Zhengtong Emperor Zhu Qizhen — Captive of both Nomadic Enemy and His Own Brother
Very few dynasties could keep progressing and flourishing continuously in the history of China, and this also applied to the Ming Dynasty.
Zhu Qizhen (1427 — 1464), respected as Zhengtong Emperor or Emperor Yingzong of Ming, put the Ming Empire in a life-and-death crisis that almost buried this flourishing kingdom.
He caused the Tumu Fortress Crisis, a substantial military failure in fighting against the Oriats Mongols.
This was the first significant military failure of the Ming Empire, in which its entire crack force had perished, as well as almost the best generals at that time.
His reckless behavior changed the path of the empire and the fates of tens of thousands of people.
Court Portrait of Zhengtong Emperor Zhu Qizhen — Taipei Palace Museum
Toddler Zhengtong Emperor with Brilliant Regents
Zhu Qizhen, the first boy of exceptional Xuande Emperor Zhu Zhanji and his beloved Lady Sun, was nominated as the crown prince a few months after his birth.
When he was eight, he ascended to the throne after his father passed away at a young age.
Fortunately, Zhu Qizhen’s intelligent grandmother Empress Dowager Zhang, and some outstanding ministers that his father left to him assisted him very well, ensuring the empire was prosperous and stable.
During this period, his respectful grandmother and an insightful politician were in actual authority; under their governance, only loyal and righteous officials would be trusted with power.
About ten years later, these talented, experienced regents and his grandmother passed away; Zhu Qizhen was entirely in charge of the empire and started making all decisions himself.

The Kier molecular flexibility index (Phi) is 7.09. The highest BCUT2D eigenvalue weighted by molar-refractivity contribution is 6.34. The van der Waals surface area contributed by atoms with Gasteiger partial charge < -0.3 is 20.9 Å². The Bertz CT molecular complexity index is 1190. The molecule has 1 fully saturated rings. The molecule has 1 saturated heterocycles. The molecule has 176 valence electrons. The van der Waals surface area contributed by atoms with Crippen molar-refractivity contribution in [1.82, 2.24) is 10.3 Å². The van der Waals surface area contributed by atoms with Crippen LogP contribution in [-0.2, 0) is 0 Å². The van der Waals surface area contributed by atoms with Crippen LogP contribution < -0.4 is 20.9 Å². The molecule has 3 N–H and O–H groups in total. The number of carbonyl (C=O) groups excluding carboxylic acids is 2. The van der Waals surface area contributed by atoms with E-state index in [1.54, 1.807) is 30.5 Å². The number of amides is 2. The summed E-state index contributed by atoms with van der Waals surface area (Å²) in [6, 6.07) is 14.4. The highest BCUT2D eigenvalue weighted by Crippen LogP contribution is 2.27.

Exquisite Porcelain Bowl Produced under Reign of Zhengtong Emperor Zhu Qizhen — Taipei Palace Museum (Photo by Dongmaiying)
Zhengtong Emperor's Absurd Trust in Eunuch Wang Zhen
However, the young Zhengtong Emperor Zhu Qizhen only trusted eunuchs who closely served him instead of intelligent officials that were strictly selected through the Imperial Examination.
His favorite eunuch was named Wang Zhen, who knew how to read and write and had been serving Zhu Qizhen for a long time.
Therefore, the young emperor always respected Wang Zhen as his teacher and fully believed in him.
When Zhu Qizhen's grandmother Empress Dowager Zhang was alive, she was always very strict with eunuchs, especially Wang Zhen. She had warned Wang several times to stay away from politics.
But after Zhengtong Emperor Zhu Qizhen was in charge on his own, Wang started to gain more and more power by manipulating political decisions and collecting countless bribes.
Many honest officials were framed or demoted by Wang as well.
Caisson of Eunuch Wang Zhen's Ancestral Shrine, Now the Zhimiao Temple in Beijing City — Philadelphia Museum of Art (Photo by Antigng)
Northern Expedition War with Stupid Commands
A few years later, a separated regime of the former Mongol Empire, the Oriats Mongols, had a new and ambitious lord named Yexian, who unified many other small clans and built big troops. Soon, he started to invade the Ming Empire under the reason of insufficient awards from the Ming.
Wang Zhen was very happy hearing about the invasion; he persuaded the Zhengtong Emperor to lead the army to fight back and to nominate him as the general.
When other insightful, talented officials and marshals strongly disagreed with this reckless decision, Zhu Qizhen listened to his teacher Wang, led around 250,000 of the Ming Empire’s first-class warriors, and marched northward.
As a crown prince living in the fancy royal palace in Beijing since he was born, Zhu Qizhen wanted to be a monarch with outstanding military achievements, like his ancestors Zhu Yuanzhang, Zhu Di, and his father, Zhu Zhanji.
Xuande Emperor Zhu Zhanji Hunting Activity (Ming Xuanzong Xing Le Tu), Painted By Shang Xi the Commander of Court Secret Agency (Jin Yi Wei) — Palace Museum
This army, which was also the main crack force of the Ming Empire, had the best generals at that time and many competent officials in service.